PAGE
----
about whether or not it might actually work. I trusted Dr. Donato. I trusted the
treatment. As long as I could see continued progress, I had continued hope because I could
feel the positive changes. I just kept trusting and doing what I was supposed to do.
was it like to watch the progress?
is it like to be restored to life? I was filled with gratitude and continued hope.
there any particular milestones?
day I stopped dying three months after treatment began. I woke up one morning and I knew
that I was no longer dying. I could feel it. The life force was no longer leaking from my
body. The leak was sealed. I was in ecstasy and remained so for about three months. I
imagine it is the way children feel and see. Everything was filled with a beauty and
radiance which I had never experienced prior to that moment.
Another milestone was the day I had my
liver and lung CAT scan. If I had lesions in the liver, it would mean I was in trouble.
Both lungs and liver were clean. It was a day of incredible relief and even greater hope.
you do testing to verify progress?
A: Yes, my
case was documented from the beginning to the present time with ultrasound tests, cancer
antigen blood tests, CBC's and Smack tests, CAT scans, bone scans, lung x-rays, and
mammograms in conventional testing. I also did some very progressive testing called
Acudiagnostics with a Doctor of Chinese Medicine. He was able to accurately trace the
progress of the cancer after conventional tests could not. Through his testing I
discovered cancer in the lymphatic system. I pursued additional experimental vibrational
testing which came up with similar results. It was these test results that inspired the
last two treatments I had with Dr. Donato. Two days after my final treatment, I retested
with Acudiagnostics and vibrational testing and had a clean slate--no cancer anywhere in
you ever have any negative side effects from your IPT treatments?
was sometimes constipated. Dr. Donato addressed that with herbs. My female cycle stopped
three months after the treatments began. I am not so sure I would consider that a negative
side effect, though. It has actually been quite nice. There is a possibility that my cycle
will return after I stop taking tamoxifen in December. Also with tamoxifen I
have had challenges with night sweats, hot flashes, and swelling legs. I have been able to
remedy all of that with exercise and herbs.
I had a little skin discoloration
(brown spots) on the tops of my forearms from the medications running through the IV into
my veins. I don't really feel that any of these are negative side effects. They are minor
differences that someone else might call "negative side effects". I never lost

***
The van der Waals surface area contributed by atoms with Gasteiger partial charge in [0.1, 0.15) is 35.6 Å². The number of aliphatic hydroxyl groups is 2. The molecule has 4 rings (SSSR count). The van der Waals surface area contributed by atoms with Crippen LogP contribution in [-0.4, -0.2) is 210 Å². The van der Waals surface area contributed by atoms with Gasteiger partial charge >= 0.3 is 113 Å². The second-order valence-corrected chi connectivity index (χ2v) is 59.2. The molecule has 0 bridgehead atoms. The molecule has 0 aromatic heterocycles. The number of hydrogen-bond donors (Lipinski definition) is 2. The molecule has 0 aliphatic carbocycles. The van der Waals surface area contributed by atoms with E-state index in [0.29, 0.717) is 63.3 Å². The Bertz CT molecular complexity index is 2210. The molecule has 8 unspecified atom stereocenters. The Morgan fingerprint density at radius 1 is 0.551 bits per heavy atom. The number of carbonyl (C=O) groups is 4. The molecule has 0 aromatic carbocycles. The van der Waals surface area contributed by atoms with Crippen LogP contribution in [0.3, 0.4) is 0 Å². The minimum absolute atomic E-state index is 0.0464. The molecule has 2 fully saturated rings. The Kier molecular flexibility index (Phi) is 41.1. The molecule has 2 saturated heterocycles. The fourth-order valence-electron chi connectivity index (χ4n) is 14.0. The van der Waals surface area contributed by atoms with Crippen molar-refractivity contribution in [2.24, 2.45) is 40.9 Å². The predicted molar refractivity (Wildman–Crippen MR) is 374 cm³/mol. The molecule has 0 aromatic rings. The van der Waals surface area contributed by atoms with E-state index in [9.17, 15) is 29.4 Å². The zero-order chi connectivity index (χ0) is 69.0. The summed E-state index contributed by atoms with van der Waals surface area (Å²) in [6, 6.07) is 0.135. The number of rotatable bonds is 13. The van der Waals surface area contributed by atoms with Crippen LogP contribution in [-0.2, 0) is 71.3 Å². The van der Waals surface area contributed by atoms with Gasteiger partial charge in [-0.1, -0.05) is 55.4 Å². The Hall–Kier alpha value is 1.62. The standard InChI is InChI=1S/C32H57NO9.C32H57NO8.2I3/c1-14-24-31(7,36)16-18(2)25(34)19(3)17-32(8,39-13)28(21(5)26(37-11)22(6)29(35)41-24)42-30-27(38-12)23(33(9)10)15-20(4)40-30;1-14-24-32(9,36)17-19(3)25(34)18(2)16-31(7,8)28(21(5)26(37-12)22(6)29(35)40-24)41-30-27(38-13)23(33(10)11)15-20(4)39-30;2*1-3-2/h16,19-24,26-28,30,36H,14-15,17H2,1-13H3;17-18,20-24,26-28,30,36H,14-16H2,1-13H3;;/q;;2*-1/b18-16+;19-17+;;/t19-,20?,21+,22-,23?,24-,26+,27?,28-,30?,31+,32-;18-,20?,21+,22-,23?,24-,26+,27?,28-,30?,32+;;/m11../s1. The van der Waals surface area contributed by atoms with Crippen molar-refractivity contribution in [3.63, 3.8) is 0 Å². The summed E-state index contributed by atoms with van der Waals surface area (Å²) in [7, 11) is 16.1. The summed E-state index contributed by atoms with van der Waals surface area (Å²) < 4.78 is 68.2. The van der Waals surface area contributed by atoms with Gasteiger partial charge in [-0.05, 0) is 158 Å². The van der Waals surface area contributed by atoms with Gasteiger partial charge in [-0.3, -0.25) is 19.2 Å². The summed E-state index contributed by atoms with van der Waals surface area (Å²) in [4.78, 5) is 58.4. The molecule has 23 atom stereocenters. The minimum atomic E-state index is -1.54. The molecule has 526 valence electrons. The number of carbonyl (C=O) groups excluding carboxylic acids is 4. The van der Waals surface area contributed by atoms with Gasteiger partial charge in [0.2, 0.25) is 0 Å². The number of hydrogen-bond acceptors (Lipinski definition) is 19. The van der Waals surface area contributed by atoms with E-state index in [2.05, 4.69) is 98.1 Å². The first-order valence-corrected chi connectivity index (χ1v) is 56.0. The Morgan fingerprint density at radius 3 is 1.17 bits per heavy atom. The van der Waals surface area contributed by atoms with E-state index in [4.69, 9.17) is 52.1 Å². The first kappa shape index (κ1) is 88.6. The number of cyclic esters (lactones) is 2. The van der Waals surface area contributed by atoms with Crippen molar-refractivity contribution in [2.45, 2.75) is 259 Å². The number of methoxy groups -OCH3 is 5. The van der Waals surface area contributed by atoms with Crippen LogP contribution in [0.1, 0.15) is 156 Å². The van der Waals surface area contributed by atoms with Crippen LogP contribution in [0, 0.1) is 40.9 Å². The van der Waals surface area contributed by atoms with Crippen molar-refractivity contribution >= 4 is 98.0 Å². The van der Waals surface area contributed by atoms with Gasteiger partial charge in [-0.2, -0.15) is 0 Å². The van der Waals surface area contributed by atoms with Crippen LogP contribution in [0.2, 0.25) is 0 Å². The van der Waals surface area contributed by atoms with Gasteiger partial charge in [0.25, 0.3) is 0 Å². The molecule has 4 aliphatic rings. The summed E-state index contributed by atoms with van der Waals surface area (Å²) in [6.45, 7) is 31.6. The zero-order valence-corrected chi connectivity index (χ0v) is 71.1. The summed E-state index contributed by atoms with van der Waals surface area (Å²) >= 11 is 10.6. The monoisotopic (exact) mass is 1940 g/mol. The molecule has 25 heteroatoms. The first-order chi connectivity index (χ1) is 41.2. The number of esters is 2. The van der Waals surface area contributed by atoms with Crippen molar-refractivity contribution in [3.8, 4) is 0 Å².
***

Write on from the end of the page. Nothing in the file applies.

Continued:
any hair. In fact, my hair grew thicker. Thicker than it has been in at least 25 years. I
am healthier today than I have been in 25 years as well.
did it feel to finish your treatments? And when was the last one?
felt both joyful and slightly vulnerable. I received my last treatment on May 25th, 1998.
I had come to trust Dr. Donato and the treatments in that each time I went I felt better.
It was like being a child who had been sitting in her mother's lap for 11 months and was
now expected to walk on her own. My body would now have to take over killing any
cancer that showed up. Though my body worked hard for me throughout the treatments, I
wondered if it could take charge on its own. This was a slight uneasiness that came and
went for a short period of time. Dr. Donato had prepared me by informing me that the only
stress that I might encounter over the next 18 months would be psychological.
Being able to accept wellness and
recovery after dying and having a disease that is feared as a death sentence does have
psychological components. Facing people who can't believe you're alive, and who believe
that almost everyone dies from cancer, had its challenges. The fact is, however, that
these were minor inconveniences compared to what I would have been facing if I had chosen
mastectomy, radiation, and chemotherapy.
I can't really say that any of this
treatment was stressful. I felt more like I was on a long needed vacation. I was so glad
to sleep because I was so tired for so many years. Even though I had completed treatment I
knew that my adventure wasn't over. I still needed to go through the process of rebuilding
my body to a point of full recovery. By that point in time, I was listening carefully to
my body, grateful to be alive, and did not really care how long it took for me to recover